Reading through "Lufthansa Experts" news (a must read for anyone selling air travel) I found a surprising news item, which has received little attention.
Any agent who sells "branded" fares knows - or rather, "knew" - that the branded "Light" fare meant no refund, no seat reservation, no hold bag and (most irritatingly) no changes. If you had to change your flight, then you had to buy a new ticket. This applied to any light fare and it did not matter if you had paid £198.90 (if the flight is empty) or £620.30 (if the flight is full) for your ticket. The rule applied to "Light" fares on Lufthansa, Swiss and Austrian Airlines.
This has now changed. From the 7th March of this year, "light" fares which start from the UK can be changed for a fee of 70 Euros, plus any fare uplift (that is, if the flight you wish to change to is full, you will have to pay the fare difference). It is very surprising that this change, this very welcome change, has not received more attention.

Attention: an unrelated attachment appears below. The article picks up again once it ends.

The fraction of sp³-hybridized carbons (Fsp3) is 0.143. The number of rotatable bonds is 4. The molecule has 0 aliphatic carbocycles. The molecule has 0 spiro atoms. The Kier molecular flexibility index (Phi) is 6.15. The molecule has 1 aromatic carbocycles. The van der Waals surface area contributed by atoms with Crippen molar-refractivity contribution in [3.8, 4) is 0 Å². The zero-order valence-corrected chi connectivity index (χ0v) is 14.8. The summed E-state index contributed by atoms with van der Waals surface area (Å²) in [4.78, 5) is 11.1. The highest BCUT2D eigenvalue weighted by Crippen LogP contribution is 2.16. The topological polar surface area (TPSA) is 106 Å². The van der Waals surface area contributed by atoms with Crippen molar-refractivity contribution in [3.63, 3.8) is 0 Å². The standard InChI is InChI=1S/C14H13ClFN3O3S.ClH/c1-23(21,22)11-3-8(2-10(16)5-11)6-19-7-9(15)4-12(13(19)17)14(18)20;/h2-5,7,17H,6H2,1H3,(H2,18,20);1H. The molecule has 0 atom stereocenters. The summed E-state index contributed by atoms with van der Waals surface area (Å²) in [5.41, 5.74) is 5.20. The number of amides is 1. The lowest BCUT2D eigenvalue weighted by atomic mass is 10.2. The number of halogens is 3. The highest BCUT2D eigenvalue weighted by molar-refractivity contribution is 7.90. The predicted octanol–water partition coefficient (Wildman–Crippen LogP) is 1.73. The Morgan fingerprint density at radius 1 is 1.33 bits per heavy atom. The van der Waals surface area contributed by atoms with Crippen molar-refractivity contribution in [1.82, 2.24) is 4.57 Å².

There is a rather enigmatic comment from Lufthansa in that the change is referred to as a "Test Case". That said, I cannot find any other reference to what the "test case" actually is. It is clearly tied up with some EU regulation. Suffice it to say, that the change is "temporary" whilst whatever the "Test Case" is, runs its course.
That you could pay £198.90 for a journey or £620.30 for the same journey yet receive no material benefit for the extra £421 you have paid has always struck me as being irrational. In the days when we had (in my opinion) the much more traditional fare structure in Europe, you did receive some benefits in terms of flexibility and what you received, depending on the amount paid. The principle that "the more full any particular flight became, the more you had to pay" does make sense. That you had to pay an awful lot more and still find yourself with the same conditions attached to your purchase, as that of someone who had paid a fraction of the price, did not.
To my mind, there should be a cut off point with regard to conditions. You cannot ask someone to pay £600 plus rather than £198 and then expect that person to feel happy about not having any benefits for the extra £421 other than simply being able to get on a full aircraft.
Branded fares among the legacy carriers need a rethink.